I would sincerely like to hear any comments you may have, negative or positive. I will be adding items to the online store daily so rest assured that there’s much more to come on that front. But otherwise the site is more or less finished with the exception of some minor tweaks.
I value your input!
Photo Credit: Black Box Photography; Hats: What a Great Hat!; Makeup and Hair: Beauty Therapy; Flowers: The Budding Tree
Join me at the What a Great Hat studio in Fairlawn, Ohio on Saturday, February 6, 2016 or Saturday, February 7, 2016 from 10 am – 2 pm and learn to make a fascinator that’s perfect for Valentine’s Day or any special occasion. You’ll learn how to make petals that cover a circular straw base, a feather bundle and gathered netting to create a whimsical and unique headpiece.
All materials and instruction are included in the fee of $85 per person. Preregistration and payment are required before attending. Basic sewing skills are helpful but not required.
If you would like to attend, please contact me at email@example.com or 330-592-2295. Preregistration and payment are required.
It took me all week, but I finally got on a roll last Friday. I just ordered these straw hoods and love the black and tan weave. They’re fun to block and so I went to town using my hat blocks and also some free-form sculpting. These are still in progress so you can’t really tell what they’ll end up looking like but stay tuned to my Facebook page (click here to “like” What a Great Hat if you haven’t already!) to see the results. A sneak peek at one of the cloches is found below. Fun, fun, fun.
I’m often asked where my ideas and inspiration come from. Here’s a simple example. These pretty flowers are on my windowsill at home (I often keep flowers there). Thoughts and memories of nature are with me always.
Isn’t it interesting how this fascinator looks related to the flowers? This wasn’t something I did intentionally; in fact, the fascinator was made before the flowers even arrived. Interesting!
Wouldn’t this be pretty for a non-traditional bridal headpiece? Maybe I should add a birdcage veil….
Every year in January I set some goals for What a Great Hat. One of this year’s is to apply to more gallery-style art shows. I applied to have my work displayed at the Dairy Barn Art Center in Athens, Ohio for “Art We Use,” a national exhibition of objects both everyday and special. I’m so excited that my work has been accepted to be in the exhibit!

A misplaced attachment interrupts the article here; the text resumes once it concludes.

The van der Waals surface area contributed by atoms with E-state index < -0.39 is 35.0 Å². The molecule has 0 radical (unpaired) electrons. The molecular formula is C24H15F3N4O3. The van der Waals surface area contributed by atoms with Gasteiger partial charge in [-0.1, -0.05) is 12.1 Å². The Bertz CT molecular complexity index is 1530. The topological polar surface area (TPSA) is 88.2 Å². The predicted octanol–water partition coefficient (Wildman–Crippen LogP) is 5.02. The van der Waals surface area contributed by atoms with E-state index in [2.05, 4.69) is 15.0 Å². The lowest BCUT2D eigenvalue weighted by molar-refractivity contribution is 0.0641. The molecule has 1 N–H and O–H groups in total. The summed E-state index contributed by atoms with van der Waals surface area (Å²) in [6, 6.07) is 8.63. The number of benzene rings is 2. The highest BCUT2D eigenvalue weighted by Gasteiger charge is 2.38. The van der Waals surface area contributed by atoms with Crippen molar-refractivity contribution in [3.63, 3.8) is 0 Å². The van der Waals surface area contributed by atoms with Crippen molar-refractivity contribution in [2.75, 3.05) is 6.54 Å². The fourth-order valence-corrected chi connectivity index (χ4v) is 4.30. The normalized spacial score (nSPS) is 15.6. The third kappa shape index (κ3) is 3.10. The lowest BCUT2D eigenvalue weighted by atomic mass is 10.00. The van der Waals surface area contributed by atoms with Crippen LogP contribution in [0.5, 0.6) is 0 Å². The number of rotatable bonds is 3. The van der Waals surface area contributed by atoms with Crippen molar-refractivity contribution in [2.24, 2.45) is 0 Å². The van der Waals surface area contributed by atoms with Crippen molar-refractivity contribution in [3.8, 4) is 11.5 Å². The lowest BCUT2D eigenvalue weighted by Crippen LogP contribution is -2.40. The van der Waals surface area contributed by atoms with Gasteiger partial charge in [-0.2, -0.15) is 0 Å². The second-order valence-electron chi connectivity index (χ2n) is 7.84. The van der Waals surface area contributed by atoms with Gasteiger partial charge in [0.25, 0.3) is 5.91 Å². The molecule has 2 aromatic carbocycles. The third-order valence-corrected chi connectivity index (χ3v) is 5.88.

The Dairy Barn jury received submissions from 131 artists from 36 states and three countries; over 330 pieces and 600 images to consider. The jurors selected 69 artists for the exhibition with a total of 128 works.
Photos of the three pieces I submitted are below. The first piece, “Checks and Balances” will be in the show as well as the second photo, “Not So Vanilla Swirl,” which also received an honorable mention! I hope to visit the exhibition and will post photos when possible. Which of the three is your favorite?
Now that the Derby is almost buttoned up, I’m focused on making some more casual soft hats for spring and summer. I just secured some fabulous vintage fabric yardage and am inspired! Here’s a sneak peek at some “new” vintage fabrics that will soon be made into fun and unique hats. Stay tuned…
Creating one-of-a-kind hats means so many things to me…it is rewarding, joyful, satisfying. I often make a hat and then sell it before I have a chance to even take a photo of it. When hats go to a happy customer quickly I am grateful; although I wish I had been able to spend more time with the hat. I most definitely bond with the things I create. I suppose that’s because a part of me is in each and every one of them.
I recently created this hat for a contest. It’s for the Facebook group, Mad Hatters Society. It’s an interesting group with very knowledgeable collectors, milliners, and “everyday” people who simply love hats. Click on the link to join this open group.
Part of the challenge was to photograph the hat being worn in public. I wanted “my girl” to be going places. It’s so funny to me that “Always Be Careful” was printed on the steps of the train car at our location, since the wearer of this hat doesn’t seem to be the cautious type. I am very grateful to Marianne Barta, who modeled my hat and is a talented photographer herself…she owns Black Box Photography. Photography for this session is by Levi Welling. So happy to have the hat and the moment preserved in such lovely photos.